I remember growing up eating canned soup and thinking how yummy it tasted. Why would anyone want to make soup, when all you need to do is open the can, add water and heat? Of course, I loved TV dinners too in the foil divided trays! I’m not knocking my childhood because it was wonderful and we had delicious home cooked meals, but “convenience food” was so cool. Remember Jiffy Pop popcorn, it “grew” on the stove when you shook the pan?
The “growing” on the stove these days is the large pot of home made roasted butternut squash soup. Butternut squash is at it’s best from early fall through winter. There is no better time than fall to whip up a batch of soup for those crisp evenings. A large chunk of French bread with butter will complete the meal. Now, at this point my family would laugh because soup and bread would not constitute a meal, so add some roasted chicken to the plate for those hearty eaters.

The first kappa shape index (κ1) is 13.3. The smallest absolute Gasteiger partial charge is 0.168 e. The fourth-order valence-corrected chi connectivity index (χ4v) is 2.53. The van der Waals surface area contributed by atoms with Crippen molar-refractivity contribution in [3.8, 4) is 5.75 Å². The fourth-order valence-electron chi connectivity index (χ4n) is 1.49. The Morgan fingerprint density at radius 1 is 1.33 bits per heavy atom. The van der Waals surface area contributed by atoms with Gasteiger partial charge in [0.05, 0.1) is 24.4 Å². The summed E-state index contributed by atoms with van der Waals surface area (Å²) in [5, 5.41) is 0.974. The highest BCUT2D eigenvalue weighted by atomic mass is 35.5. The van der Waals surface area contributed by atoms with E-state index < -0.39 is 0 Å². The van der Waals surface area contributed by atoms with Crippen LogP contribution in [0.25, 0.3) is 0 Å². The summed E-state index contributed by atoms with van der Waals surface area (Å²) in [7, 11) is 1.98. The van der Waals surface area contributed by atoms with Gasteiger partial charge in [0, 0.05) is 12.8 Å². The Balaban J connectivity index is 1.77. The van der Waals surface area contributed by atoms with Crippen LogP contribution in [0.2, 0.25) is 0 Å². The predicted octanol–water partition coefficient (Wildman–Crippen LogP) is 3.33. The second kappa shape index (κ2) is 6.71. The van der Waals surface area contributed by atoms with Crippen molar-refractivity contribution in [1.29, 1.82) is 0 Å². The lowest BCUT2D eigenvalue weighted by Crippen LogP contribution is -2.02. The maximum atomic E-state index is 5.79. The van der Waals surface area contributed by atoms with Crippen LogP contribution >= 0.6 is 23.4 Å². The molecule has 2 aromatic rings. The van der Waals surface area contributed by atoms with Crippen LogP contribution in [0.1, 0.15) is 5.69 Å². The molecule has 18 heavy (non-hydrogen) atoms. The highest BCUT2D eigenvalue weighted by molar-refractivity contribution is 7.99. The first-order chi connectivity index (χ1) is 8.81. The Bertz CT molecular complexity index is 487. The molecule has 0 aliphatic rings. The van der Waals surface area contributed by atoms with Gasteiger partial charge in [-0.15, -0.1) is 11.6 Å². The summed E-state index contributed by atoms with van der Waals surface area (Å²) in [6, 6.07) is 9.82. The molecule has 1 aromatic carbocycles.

My recipe is combination of several recipes I found and experimented with ingredients, but don’t let that scare you. A bit different but good, this soup “sells out” along with others at the church soup and crafts fair each year.
Words to the wise, unless you want a funny YouTube video, remove the glass/plastic cap when blending in the blender. Cover with a dish towel or paper towels as there will be splatter.
Roasted Butternut Squash Soup
- 2 tablespoons of Butter
- 1 small onion chopped
- 1 piece ( about 2 inches) fresh ginger, peeled and chopped
- 2 Cloves of Garlic, chopped or pressed
- 2 ¾ pounds small butternut squash, prepared and cut into cubes
- ¼ cup orange juice
- ½ cup Sour Cream
- 1 cup Applesauce
- 1 ½ teaspoons of salt
- ¼ teaspoon of nutmeg
- ground pepper
- Roast squash in shallow pan @ 400 degrees for 15-20 minutes.
- Melt butter in a large saucepan over medium heat. Cook onion about two minutes. Add ginger, nutmeg, garlic and squash, cook about 5-6 minutes . Stir in 4 cups water and orange juice, bring to a boil, and add applesauce then reduce heat. Simmer for 10-15 minutes.
- Puree soup in two batches. Use ¼ cup sour cream for each batch. When blending hot foods, allow the heat to escape to prevent splattering and burns. Remove the cap from the hole of the blender’s lid and cover with a dishtowel. Stir in juice and 1 ½ teaspoons of salt when finished with both batches.
- Serve hot with a dollop of sour cream and fresh pepper on top.